Intensive farming

related topics
{company, market, business}
{island, water, area}
{food, make, wine}
{rate, high, increase}
{specie, animal, plant}
{system, computer, user}
{acid, form, water}
{math, energy, light}
{disease, patient, cell}

This is in contrast to many sorts of sustainable agriculture such as organic farming or extensive agriculture, which involve a relatively low input of labour, relative to the area of land farmed, and which focus on maintaining long-term ecological health of farmland, so that it can be farmed indefinitely.

Modern day forms of intensive crop based agriculture involve the use of mechanical ploughing, chemical fertilizers, plant growth regulators and/or pesticides. It is associated with the increasing use of agricultural mechanization, which have enabled a substantial increase in production, yet have also dramatically increased environmental pollution by increasing erosion and poisoning water with agricultural chemicals.

Intensive animal farming practices can involve very large numbers of animals raised on limited land which require large amounts of food, water and medical inputs (required to keep the animals healthy in cramped conditions).[1] Very large or confined indoor intensive livestock operations (particularly descriptive of common US farming practices) are often referred to as Factory farming[2][3][4] and are criticised by opponents for the low level of animal welfare standards[4][5] and associated pollution and health issues.[6][7]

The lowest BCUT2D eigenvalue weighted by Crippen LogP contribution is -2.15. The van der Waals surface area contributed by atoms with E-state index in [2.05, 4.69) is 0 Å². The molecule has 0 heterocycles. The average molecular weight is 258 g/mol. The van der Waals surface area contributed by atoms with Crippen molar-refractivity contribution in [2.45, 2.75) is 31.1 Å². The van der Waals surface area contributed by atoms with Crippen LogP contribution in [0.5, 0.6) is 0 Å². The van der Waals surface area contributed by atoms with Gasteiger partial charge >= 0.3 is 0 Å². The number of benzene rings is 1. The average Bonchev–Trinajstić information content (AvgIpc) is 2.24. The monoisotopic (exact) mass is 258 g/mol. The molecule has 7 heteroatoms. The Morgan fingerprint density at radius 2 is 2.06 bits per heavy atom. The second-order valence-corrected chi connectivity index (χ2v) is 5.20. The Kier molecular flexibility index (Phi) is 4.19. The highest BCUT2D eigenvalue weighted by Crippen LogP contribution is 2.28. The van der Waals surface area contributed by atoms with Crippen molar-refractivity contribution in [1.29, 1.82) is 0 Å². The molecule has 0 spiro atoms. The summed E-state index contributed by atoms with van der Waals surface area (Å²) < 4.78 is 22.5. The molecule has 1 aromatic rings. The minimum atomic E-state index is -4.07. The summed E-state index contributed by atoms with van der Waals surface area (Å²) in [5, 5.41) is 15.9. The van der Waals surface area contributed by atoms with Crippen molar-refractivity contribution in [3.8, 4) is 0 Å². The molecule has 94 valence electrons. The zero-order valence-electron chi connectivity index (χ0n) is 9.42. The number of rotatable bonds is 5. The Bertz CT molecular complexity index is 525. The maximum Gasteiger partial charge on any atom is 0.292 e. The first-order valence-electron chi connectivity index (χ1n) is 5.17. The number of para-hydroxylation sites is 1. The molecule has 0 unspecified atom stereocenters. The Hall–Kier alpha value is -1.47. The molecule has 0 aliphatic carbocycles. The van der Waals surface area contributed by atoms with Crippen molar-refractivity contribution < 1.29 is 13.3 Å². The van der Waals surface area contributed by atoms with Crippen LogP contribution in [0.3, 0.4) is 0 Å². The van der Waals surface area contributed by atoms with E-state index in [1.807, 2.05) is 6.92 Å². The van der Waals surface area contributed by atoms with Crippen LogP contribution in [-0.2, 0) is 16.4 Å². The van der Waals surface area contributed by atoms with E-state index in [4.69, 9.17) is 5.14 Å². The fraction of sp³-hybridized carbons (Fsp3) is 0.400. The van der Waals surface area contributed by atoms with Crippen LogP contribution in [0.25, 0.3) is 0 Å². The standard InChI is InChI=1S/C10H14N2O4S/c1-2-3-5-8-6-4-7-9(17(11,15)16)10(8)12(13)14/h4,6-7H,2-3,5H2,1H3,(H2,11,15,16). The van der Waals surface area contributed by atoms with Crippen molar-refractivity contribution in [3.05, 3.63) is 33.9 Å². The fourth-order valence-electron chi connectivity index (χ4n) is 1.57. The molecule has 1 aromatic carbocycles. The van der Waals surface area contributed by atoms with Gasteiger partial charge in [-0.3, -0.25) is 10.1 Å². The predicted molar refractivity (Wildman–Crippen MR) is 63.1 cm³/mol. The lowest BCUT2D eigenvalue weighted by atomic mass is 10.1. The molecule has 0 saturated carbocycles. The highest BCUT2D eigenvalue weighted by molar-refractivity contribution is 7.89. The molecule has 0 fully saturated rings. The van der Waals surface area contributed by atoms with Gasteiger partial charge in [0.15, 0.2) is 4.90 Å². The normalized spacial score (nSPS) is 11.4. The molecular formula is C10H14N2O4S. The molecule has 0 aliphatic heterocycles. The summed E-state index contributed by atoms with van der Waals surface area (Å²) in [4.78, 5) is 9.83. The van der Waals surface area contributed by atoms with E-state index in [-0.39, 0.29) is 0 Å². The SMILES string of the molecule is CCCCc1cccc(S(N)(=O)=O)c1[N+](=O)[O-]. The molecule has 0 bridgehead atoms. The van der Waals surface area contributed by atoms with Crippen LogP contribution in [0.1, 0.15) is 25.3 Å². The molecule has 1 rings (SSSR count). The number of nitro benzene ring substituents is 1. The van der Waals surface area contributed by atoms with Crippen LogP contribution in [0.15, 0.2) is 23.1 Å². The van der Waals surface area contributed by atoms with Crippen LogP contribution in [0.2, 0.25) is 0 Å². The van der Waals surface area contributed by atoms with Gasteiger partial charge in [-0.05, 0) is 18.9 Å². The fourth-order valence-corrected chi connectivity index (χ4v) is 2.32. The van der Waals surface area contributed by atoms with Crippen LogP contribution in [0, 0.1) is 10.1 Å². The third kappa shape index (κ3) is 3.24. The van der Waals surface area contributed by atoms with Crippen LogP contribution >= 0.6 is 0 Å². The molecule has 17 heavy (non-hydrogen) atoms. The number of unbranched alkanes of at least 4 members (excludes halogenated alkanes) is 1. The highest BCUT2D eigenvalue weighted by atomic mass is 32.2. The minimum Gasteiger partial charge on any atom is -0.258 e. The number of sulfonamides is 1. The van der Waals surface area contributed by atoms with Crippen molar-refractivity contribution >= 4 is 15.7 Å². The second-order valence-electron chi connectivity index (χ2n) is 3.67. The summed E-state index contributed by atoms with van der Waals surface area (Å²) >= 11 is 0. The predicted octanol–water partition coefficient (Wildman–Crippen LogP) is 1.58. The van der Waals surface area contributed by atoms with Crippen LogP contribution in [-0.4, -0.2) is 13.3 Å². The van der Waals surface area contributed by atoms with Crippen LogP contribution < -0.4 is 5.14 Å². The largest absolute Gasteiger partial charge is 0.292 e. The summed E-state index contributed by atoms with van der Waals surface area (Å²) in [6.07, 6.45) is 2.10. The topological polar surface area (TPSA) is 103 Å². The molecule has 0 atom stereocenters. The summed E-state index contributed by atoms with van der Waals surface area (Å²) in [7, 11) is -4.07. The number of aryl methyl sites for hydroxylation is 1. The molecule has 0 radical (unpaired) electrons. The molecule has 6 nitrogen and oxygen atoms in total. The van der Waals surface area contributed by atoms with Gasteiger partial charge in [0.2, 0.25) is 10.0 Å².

Contents

Full article ▸

related documents
Newfoundland and Labrador
Sakhalin
Liability
Risk-free interest rate
Maxtor
MAN AG
National Express Group
IG Farben
Big Business
Panasonic Corporation
Geothermal power
The Hershey Company
River Glen, Lincolnshire
InterNIC
Stock market downturn of 2002
Leek
Strait of Dover
Portuguese Man o' War
Double-entry bookkeeping system
Nolan Bushnell
Ecologyfund.com
Ownership equity
Bishopthorpe
River Foss
Odenwald
River Frome, Dorset
Mid-Atlantic Ridge
Palm, Inc.
Network Rail
System dynamics